by RAY FLEMING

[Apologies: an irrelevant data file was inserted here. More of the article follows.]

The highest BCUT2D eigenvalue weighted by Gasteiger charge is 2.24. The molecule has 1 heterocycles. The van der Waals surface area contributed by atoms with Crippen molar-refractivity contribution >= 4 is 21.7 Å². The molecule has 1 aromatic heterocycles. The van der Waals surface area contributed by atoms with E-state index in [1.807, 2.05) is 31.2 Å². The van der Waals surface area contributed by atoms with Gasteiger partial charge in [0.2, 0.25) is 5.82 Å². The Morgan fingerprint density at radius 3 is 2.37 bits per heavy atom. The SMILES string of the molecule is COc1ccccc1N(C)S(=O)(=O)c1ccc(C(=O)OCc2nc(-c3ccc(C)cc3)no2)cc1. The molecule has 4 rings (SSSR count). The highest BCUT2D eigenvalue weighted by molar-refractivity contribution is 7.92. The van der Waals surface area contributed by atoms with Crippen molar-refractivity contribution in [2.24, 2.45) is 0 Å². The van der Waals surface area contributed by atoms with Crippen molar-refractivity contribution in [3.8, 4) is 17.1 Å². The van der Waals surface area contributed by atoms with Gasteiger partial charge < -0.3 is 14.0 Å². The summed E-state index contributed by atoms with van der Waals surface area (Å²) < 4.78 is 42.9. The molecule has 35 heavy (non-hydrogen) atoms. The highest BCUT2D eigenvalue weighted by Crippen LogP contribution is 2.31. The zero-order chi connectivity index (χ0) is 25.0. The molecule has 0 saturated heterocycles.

DAVID Cameron must be very short of substantive criticism of Gordon Brown and his administration to have brought up the matter of the Chief Whip's personal letter to Keith Vaz, chairman of the Home Affairs Select Committee, during Prime Minister's Questions yesterday. The handwritten letter was written by Geoff Hoon immediately after the government narrowly won the House of Commons debate on the Bill permitting 42-days detention without charge for suspected terrorists. It said: “I wanted you to know how much I appreciated your help. I trust that it will be appropriately rewarded!” That light-hearted second sentence and its exclamation mark in a private letter between close colleagues has been taken by Mr Cameron to buttress his fixed idea that the government “bought” the votes of Labour dissidents and Ulster MPs in order to win the vote. If Mr Cameron ever becomes prime minister the person he chooses as Chief Whip will have to tell him some home truths about the way parliament and the Whip's Office work. Mr Vaz gave his general support to the Bill early in April while pressing for safeguards for suspects held; subsequently the Home Secretary, Jacqui Smith, gave assurances that Mr Vaz accepted. Keith Vaz, a former minister and now chairman of an important Select Committee, might well have been in line for a peerage or knighthood. It will now be difficult for either to be given to him as a result of Mr Cameron's clumsy intervention.

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